A leaking well which spewed millions of barrels of oil into the Gulf of Mexico was finally sealed yesterday, American officials said.
Oil giant BP killed the leak by pumping cement into the bottom — ending a five-month battle that started when one of its oil rigs exploded. The Deepwater Horizon rig blew up on April 20, killing 11 workers.
A cap sealed the flow of oil three months later.
But the ruptured well could not be declared dead until a relief well was drilled and a pressure test confirmed that the plug was holding.
The relief well intersected the blown-out well on Thursday, and crews started pumping in cement on Friday.
Coastguard Admiral Thad Allen, the federal official who oversaw the disaster, said yesterday that the well was “effectively dead”.
“Additional regulatory steps will be undertaken but we can now state definitively that the Macondo Well poses no continuing threat to the Gulf of Mexico,” he said.
It is estimated that 206 million gallons of oil has spewed into the gulf since the disaster.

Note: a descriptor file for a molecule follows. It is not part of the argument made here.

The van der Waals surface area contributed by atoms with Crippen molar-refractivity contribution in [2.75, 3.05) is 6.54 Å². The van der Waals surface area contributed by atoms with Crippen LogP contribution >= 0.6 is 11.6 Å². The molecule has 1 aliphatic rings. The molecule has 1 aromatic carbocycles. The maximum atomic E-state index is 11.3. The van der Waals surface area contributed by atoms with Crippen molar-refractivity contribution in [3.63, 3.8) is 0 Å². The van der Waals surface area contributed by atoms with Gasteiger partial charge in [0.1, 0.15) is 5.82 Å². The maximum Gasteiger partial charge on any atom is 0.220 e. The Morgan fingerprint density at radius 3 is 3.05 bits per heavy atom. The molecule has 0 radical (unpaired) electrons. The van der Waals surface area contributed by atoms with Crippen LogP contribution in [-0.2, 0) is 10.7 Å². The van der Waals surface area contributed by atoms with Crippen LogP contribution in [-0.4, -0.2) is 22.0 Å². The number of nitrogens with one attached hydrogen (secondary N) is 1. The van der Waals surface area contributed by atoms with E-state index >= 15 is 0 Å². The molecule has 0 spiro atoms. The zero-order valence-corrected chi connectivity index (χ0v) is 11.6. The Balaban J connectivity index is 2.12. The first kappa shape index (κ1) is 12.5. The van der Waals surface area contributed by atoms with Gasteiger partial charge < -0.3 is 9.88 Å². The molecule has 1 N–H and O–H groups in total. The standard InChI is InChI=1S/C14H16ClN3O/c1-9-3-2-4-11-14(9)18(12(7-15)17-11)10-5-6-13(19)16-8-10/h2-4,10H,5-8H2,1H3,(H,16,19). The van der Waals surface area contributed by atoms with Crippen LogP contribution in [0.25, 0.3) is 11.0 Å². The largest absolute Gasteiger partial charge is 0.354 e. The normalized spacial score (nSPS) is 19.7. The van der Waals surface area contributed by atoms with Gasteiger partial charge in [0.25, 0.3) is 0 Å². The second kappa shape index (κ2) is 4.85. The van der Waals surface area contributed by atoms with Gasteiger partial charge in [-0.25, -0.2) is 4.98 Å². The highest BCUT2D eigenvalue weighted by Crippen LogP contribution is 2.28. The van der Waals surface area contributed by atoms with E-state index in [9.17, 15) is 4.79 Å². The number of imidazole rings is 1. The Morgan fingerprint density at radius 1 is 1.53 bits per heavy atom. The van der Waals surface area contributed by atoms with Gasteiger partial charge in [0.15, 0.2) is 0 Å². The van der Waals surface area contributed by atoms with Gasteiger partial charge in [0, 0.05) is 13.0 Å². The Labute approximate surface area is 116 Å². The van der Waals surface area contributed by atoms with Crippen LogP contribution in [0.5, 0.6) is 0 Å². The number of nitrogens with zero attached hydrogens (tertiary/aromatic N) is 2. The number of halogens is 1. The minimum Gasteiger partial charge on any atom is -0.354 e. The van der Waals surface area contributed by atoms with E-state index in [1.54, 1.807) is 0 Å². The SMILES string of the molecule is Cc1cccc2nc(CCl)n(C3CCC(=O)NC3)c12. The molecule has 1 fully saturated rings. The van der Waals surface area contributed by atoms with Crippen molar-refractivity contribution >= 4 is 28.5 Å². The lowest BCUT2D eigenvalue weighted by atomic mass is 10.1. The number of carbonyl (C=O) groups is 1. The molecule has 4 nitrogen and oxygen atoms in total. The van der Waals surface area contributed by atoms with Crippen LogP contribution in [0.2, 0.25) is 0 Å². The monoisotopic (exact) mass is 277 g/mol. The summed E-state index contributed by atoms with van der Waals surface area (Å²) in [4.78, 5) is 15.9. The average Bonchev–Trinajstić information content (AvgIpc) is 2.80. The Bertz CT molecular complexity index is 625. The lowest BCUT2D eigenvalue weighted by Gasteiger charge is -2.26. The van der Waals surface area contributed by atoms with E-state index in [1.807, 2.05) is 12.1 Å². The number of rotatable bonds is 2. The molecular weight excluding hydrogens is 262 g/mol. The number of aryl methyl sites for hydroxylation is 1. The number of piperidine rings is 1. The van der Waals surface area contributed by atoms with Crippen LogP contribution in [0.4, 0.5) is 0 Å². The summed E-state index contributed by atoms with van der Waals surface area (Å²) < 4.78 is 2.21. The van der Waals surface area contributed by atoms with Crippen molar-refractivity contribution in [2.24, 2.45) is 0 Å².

It led to the resignation of BP chief executive Tony Hayward and a moratorium on deepwater offshore drilling.
BP accepted it was partly at fault for the disaster in an internal report, admitting its workers misinterpreted a key pressure test of the well.
But it also pointed the finger at its partners on the rig.
The firm’s stock price has started to recover but took a massive nosedive after the explosion.
The clean-up operation has cost it $8billion (£5.1 billion), with another $20billion (£12.8 billion) set aside for a compensation fund.
The disaster caused an environmental and economic nightmare for people who live, work and play along hundreds of miles of Gulf shoreline from Florida to Texas.
It also spurred civil and criminal investigations and brought increased governmental scrutiny of the oil and gas industry.
But Gulf residents will be feeling the pain for years to come as there is still plenty of oil in the water, and some continues to wash up on shore.